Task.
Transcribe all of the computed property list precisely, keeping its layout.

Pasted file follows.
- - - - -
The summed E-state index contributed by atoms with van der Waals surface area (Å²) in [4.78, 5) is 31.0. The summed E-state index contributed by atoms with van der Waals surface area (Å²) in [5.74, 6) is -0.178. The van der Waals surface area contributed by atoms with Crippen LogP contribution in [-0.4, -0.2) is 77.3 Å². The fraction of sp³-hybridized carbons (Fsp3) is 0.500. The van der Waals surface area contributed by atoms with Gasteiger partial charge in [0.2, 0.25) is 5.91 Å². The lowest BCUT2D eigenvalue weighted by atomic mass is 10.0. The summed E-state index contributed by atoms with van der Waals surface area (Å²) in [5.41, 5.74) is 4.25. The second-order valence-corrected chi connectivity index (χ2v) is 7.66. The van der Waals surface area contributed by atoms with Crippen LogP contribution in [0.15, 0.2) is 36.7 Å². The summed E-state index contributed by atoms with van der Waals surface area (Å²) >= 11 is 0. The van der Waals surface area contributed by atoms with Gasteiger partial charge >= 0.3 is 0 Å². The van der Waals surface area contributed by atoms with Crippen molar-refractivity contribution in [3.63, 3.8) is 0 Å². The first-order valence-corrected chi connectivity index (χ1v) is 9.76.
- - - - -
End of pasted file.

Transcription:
The summed E-state index contributed by atoms with van der Waals surface area (Å²) in [4.78, 5) is 31.0. The summed E-state index contributed by atoms with van der Waals surface area (Å²) in [5.74, 6) is -0.178. The van der Waals surface area contributed by atoms with Crippen LogP contribution in [-0.4, -0.2) is 77.3 Å². The fraction of sp³-hybridized carbons (Fsp3) is 0.500. The van der Waals surface area contributed by atoms with Gasteiger partial charge in [0.2, 0.25) is 5.91 Å². The lowest BCUT2D eigenvalue weighted by atomic mass is 10.0. The summed E-state index contributed by atoms with van der Waals surface area (Å²) in [5.41, 5.74) is 4.25. The second-order valence-corrected chi connectivity index (χ2v) is 7.66. The van der Waals surface area contributed by atoms with Crippen LogP contribution in [0.15, 0.2) is 36.7 Å². The summed E-state index contributed by atoms with van der Waals surface area (Å²) >= 11 is 0. The van der Waals surface area contributed by atoms with Gasteiger partial charge >= 0.3 is 0 Å². The van der Waals surface area contributed by atoms with Crippen molar-refractivity contribution in [3.63, 3.8) is 0 Å². The first-order valence-corrected chi connectivity index (χ1v) is 9.76.